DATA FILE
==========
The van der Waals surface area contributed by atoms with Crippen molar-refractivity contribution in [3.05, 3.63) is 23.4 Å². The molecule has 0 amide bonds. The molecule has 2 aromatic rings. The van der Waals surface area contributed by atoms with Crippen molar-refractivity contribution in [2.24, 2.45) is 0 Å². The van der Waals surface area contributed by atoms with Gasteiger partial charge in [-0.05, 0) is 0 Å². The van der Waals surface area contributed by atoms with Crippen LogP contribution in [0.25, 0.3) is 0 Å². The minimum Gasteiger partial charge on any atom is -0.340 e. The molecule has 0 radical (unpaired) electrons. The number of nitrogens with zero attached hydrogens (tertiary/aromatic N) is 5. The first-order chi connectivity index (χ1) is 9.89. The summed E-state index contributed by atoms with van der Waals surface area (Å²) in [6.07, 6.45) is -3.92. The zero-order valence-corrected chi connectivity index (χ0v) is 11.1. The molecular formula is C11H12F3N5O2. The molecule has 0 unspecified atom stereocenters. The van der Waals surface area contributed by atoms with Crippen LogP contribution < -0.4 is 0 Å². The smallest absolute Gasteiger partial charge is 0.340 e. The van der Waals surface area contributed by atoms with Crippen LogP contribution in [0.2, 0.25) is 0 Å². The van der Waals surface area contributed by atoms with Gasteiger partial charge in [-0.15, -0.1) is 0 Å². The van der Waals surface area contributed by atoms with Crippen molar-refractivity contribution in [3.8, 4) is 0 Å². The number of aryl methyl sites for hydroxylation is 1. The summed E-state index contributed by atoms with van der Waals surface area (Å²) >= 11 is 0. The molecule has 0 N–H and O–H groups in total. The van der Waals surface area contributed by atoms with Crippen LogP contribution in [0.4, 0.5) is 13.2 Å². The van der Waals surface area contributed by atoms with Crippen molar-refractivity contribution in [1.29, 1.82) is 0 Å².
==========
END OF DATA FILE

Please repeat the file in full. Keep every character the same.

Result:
The van der Waals surface area contributed by atoms with Crippen molar-refractivity contribution in [3.05, 3.63) is 23.4 Å². The molecule has 0 amide bonds. The molecule has 2 aromatic rings. The van der Waals surface area contributed by atoms with Crippen molar-refractivity contribution in [2.24, 2.45) is 0 Å². The van der Waals surface area contributed by atoms with Gasteiger partial charge in [-0.05, 0) is 0 Å². The van der Waals surface area contributed by atoms with Crippen LogP contribution in [0.25, 0.3) is 0 Å². The minimum Gasteiger partial charge on any atom is -0.340 e. The molecule has 0 radical (unpaired) electrons. The number of nitrogens with zero attached hydrogens (tertiary/aromatic N) is 5. The first-order chi connectivity index (χ1) is 9.89. The summed E-state index contributed by atoms with van der Waals surface area (Å²) in [6.07, 6.45) is -3.92. The zero-order valence-corrected chi connectivity index (χ0v) is 11.1. The molecular formula is C11H12F3N5O2. The molecule has 0 unspecified atom stereocenters. The van der Waals surface area contributed by atoms with Crippen LogP contribution < -0.4 is 0 Å². The smallest absolute Gasteiger partial charge is 0.340 e. The van der Waals surface area contributed by atoms with Crippen LogP contribution in [0.2, 0.25) is 0 Å². The van der Waals surface area contributed by atoms with Gasteiger partial charge in [-0.15, -0.1) is 0 Å². The van der Waals surface area contributed by atoms with Crippen molar-refractivity contribution in [3.8, 4) is 0 Å². The number of aryl methyl sites for hydroxylation is 1. The summed E-state index contributed by atoms with van der Waals surface area (Å²) >= 11 is 0. The molecule has 0 N–H and O–H groups in total. The van der Waals surface area contributed by atoms with Crippen LogP contribution in [0.4, 0.5) is 13.2 Å². The van der Waals surface area contributed by atoms with Crippen molar-refractivity contribution in [1.29, 1.82) is 0 Å².